One-hundred schools across South Africa will gain access to water, sanitation and hygiene education (Wash) as a result of the R30-million partnership that was announced on Friday by the Coca-Cola Foundation, the Department of Basic Education (DBE) and the H2O for Life foundation.
The Water for Schools project, which forms part of the Coca-Cola Company's Replenish Africa Initiative (Rain), will benefit at least 80 000 learners nationwide.
Through its interventions, the Rain Water for Schools project aims to reduce the occurrence of waterborne diseases and increase school attendance in target communities.
The project also aims to increase the capacity among those responsible for ensuring sustainability of school water and sanitation infrastructure, increase awareness of water and sanitation challenges among the general public and provide an opportunity for students to study the global water crisis and take action to tackle the challenge.
Basic Education Minister Angie Motshekga pointed out that there was a significant backlog at schools nationally, with more than 450 schools that needed basic water and sanitation infrastructure.
"Some schools have a capacity for accommodating 300 children, but have 1 000 children attending the school, which means that the infrastructure is inadequate. A programme like this will go a long way to help deliver infrastructure and quality education. Safe water and sanitation is as important for education as books and pencils," she noted.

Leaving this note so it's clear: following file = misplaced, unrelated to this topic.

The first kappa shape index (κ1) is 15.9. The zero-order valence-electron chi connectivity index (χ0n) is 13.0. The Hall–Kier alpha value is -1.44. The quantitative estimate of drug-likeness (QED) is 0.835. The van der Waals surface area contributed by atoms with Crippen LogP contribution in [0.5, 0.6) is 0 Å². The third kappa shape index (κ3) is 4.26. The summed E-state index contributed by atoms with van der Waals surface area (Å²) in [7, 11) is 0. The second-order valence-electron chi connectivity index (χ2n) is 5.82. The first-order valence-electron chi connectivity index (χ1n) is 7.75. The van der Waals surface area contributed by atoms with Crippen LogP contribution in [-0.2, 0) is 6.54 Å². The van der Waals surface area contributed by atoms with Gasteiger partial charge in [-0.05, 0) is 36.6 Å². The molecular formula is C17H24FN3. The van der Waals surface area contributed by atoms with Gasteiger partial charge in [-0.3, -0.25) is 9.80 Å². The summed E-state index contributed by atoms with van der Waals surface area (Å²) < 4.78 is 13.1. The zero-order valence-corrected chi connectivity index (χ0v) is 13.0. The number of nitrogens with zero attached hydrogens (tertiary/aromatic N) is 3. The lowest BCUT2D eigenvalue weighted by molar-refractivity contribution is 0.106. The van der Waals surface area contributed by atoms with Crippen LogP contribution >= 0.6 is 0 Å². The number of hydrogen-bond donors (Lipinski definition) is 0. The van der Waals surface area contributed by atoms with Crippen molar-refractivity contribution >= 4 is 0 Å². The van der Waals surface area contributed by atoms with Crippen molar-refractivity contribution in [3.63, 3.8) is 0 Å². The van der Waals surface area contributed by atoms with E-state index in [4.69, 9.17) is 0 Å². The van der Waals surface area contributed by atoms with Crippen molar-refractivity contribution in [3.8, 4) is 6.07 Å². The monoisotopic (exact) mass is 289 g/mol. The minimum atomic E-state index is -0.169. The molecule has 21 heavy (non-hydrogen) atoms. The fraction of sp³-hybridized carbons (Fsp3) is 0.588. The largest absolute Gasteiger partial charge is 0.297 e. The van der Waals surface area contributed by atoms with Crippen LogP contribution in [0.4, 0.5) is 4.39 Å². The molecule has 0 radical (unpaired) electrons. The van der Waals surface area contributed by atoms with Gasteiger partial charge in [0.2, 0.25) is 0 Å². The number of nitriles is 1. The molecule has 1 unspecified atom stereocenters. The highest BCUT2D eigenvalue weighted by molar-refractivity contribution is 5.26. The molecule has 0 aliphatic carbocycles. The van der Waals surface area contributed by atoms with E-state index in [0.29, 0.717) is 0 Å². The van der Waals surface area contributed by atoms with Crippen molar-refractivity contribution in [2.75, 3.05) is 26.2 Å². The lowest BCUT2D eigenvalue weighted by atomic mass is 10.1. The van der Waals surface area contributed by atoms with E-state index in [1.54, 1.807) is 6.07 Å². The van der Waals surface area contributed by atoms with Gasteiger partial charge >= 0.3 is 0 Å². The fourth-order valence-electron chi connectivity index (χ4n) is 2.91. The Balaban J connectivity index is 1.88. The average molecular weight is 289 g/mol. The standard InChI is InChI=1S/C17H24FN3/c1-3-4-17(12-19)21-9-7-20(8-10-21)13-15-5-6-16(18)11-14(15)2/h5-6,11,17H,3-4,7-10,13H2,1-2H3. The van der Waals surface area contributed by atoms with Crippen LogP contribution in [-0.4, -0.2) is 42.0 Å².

Interventions by the Rain Water for Schools project include the drilling of boreholes, the provision of ablution facilities and the installation of rainwater harvesting equipment. Specific interventions vary, based on local needs.
The overall effort will be coordinated by local nonprofit organisation the Mvula Trust, while consulting company Re-Solve Consulting carried out interventions in the first nine schools. US nonprofit organisation H2O for Life will be coordinating a school-to-school service-learning activity to allow learners in the US to learn about water challenges and raise funds to support Wash interventions at schools identified by the Rain Water for Schools project.
Coca-Cola South Africa president William Egbe said that a key factor in the programme was a focus on pioneering a model for the sustainable, government-led operations and maintenance of water and sanitation infrastructure at schools.
"Since schools are the focal points of communities, the collective investment in Rain Water for Schools will have an impact that extends beyond the classroom, promoting healthier and enriched livelihoods throughout the country," he asserted.
DBE director-general Bobby Soobrayan added that the department was committed to ensuring safe, sustainable supply of drinking water and sanitation at every school across the country by 2014, as part of its Schooling 2025 education plan.
"We are grateful for the Coca-Cola Company's partnership and the efforts of learners around the world to create a healthy future for South Africa's school children," he said.
The programme is already under way and nine schools received an integrated Wash intervention in early 2010. The remaining 91 schools are expected to receive Wash by 2012.